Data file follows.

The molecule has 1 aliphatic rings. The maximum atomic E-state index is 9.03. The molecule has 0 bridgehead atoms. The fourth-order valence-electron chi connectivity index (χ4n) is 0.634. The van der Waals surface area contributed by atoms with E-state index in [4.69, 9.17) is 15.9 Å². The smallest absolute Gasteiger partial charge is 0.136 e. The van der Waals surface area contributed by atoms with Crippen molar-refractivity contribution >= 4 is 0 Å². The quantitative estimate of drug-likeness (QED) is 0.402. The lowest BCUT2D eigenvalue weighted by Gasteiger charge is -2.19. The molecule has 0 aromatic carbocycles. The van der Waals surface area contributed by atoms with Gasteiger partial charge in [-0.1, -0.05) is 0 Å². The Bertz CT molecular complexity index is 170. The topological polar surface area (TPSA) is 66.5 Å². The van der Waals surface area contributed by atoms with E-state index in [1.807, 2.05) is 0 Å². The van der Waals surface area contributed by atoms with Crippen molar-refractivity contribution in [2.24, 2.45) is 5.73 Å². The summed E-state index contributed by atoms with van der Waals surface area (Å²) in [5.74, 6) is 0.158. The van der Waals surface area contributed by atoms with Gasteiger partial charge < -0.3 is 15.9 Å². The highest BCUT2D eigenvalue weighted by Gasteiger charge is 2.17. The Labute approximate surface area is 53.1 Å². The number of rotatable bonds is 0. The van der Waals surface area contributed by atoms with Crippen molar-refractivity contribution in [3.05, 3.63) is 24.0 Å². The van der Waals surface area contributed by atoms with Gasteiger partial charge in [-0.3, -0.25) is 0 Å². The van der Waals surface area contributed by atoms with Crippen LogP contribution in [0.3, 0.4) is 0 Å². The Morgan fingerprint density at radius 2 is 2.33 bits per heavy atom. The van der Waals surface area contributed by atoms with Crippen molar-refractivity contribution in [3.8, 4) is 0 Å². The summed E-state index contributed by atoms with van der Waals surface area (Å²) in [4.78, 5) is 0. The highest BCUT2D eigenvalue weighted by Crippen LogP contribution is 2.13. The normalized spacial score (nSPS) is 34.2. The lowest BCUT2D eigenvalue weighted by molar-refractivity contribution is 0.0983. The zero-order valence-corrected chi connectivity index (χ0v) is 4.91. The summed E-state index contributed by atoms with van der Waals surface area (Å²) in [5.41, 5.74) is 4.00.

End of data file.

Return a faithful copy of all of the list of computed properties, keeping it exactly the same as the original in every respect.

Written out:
The molecule has 1 aliphatic rings. The maximum atomic E-state index is 9.03. The molecule has 0 bridgehead atoms. The fourth-order valence-electron chi connectivity index (χ4n) is 0.634. The van der Waals surface area contributed by atoms with E-state index in [4.69, 9.17) is 15.9 Å². The smallest absolute Gasteiger partial charge is 0.136 e. The van der Waals surface area contributed by atoms with Crippen molar-refractivity contribution >= 4 is 0 Å². The quantitative estimate of drug-likeness (QED) is 0.402. The lowest BCUT2D eigenvalue weighted by Gasteiger charge is -2.19. The molecule has 0 aromatic carbocycles. The van der Waals surface area contributed by atoms with Gasteiger partial charge in [-0.1, -0.05) is 0 Å². The Bertz CT molecular complexity index is 170. The topological polar surface area (TPSA) is 66.5 Å². The van der Waals surface area contributed by atoms with E-state index in [1.807, 2.05) is 0 Å². The van der Waals surface area contributed by atoms with Crippen molar-refractivity contribution in [2.24, 2.45) is 5.73 Å². The summed E-state index contributed by atoms with van der Waals surface area (Å²) in [5.74, 6) is 0.158. The van der Waals surface area contributed by atoms with Gasteiger partial charge < -0.3 is 15.9 Å². The highest BCUT2D eigenvalue weighted by Gasteiger charge is 2.17. The Labute approximate surface area is 53.1 Å². The number of rotatable bonds is 0. The van der Waals surface area contributed by atoms with Crippen molar-refractivity contribution in [3.05, 3.63) is 24.0 Å². The van der Waals surface area contributed by atoms with Gasteiger partial charge in [-0.3, -0.25) is 0 Å². The van der Waals surface area contributed by atoms with Crippen LogP contribution in [0.3, 0.4) is 0 Å². The Morgan fingerprint density at radius 2 is 2.33 bits per heavy atom. The van der Waals surface area contributed by atoms with Crippen molar-refractivity contribution in [3.8, 4) is 0 Å². The summed E-state index contributed by atoms with van der Waals surface area (Å²) in [4.78, 5) is 0. The highest BCUT2D eigenvalue weighted by Crippen LogP contribution is 2.13. The normalized spacial score (nSPS) is 34.2. The lowest BCUT2D eigenvalue weighted by molar-refractivity contribution is 0.0983. The zero-order valence-corrected chi connectivity index (χ0v) is 4.91. The summed E-state index contributed by atoms with van der Waals surface area (Å²) in [5.41, 5.74) is 4.00.